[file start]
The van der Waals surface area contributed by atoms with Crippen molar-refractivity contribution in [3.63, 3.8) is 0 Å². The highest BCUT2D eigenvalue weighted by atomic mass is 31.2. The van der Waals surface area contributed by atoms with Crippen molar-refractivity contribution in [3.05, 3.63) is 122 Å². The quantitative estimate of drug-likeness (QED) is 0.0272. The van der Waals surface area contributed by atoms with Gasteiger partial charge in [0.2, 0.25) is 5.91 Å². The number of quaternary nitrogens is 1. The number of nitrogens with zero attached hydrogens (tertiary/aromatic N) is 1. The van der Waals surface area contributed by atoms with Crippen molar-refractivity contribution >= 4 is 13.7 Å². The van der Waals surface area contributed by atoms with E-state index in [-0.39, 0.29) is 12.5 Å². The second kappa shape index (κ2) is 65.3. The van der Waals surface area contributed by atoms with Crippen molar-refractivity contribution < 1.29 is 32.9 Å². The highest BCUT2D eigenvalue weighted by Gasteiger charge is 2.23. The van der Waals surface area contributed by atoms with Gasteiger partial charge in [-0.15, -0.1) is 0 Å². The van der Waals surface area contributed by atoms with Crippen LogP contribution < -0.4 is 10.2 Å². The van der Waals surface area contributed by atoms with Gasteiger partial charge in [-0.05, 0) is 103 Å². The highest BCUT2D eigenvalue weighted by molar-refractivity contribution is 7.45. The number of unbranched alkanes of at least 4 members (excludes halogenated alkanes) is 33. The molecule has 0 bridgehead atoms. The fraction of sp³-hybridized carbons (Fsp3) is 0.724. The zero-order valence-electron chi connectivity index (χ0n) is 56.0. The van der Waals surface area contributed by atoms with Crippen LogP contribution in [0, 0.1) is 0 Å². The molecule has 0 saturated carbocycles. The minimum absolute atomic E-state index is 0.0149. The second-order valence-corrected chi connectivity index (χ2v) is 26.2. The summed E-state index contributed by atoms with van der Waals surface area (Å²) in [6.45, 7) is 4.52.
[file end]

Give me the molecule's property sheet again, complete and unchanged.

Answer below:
The van der Waals surface area contributed by atoms with Crippen molar-refractivity contribution in [3.63, 3.8) is 0 Å². The highest BCUT2D eigenvalue weighted by atomic mass is 31.2. The van der Waals surface area contributed by atoms with Crippen molar-refractivity contribution in [3.05, 3.63) is 122 Å². The quantitative estimate of drug-likeness (QED) is 0.0272. The van der Waals surface area contributed by atoms with Gasteiger partial charge in [0.2, 0.25) is 5.91 Å². The number of quaternary nitrogens is 1. The number of nitrogens with zero attached hydrogens (tertiary/aromatic N) is 1. The van der Waals surface area contributed by atoms with Crippen molar-refractivity contribution >= 4 is 13.7 Å². The van der Waals surface area contributed by atoms with E-state index in [-0.39, 0.29) is 12.5 Å². The second kappa shape index (κ2) is 65.3. The van der Waals surface area contributed by atoms with Crippen molar-refractivity contribution < 1.29 is 32.9 Å². The highest BCUT2D eigenvalue weighted by Gasteiger charge is 2.23. The van der Waals surface area contributed by atoms with Gasteiger partial charge in [-0.15, -0.1) is 0 Å². The van der Waals surface area contributed by atoms with Crippen LogP contribution < -0.4 is 10.2 Å². The van der Waals surface area contributed by atoms with Gasteiger partial charge in [-0.05, 0) is 103 Å². The highest BCUT2D eigenvalue weighted by molar-refractivity contribution is 7.45. The number of unbranched alkanes of at least 4 members (excludes halogenated alkanes) is 33. The molecule has 0 bridgehead atoms. The fraction of sp³-hybridized carbons (Fsp3) is 0.724. The zero-order valence-electron chi connectivity index (χ0n) is 56.0. The van der Waals surface area contributed by atoms with Crippen LogP contribution in [0, 0.1) is 0 Å². The molecule has 0 saturated carbocycles. The minimum absolute atomic E-state index is 0.0149. The second-order valence-corrected chi connectivity index (χ2v) is 26.2. The summed E-state index contributed by atoms with van der Waals surface area (Å²) in [6.45, 7) is 4.52.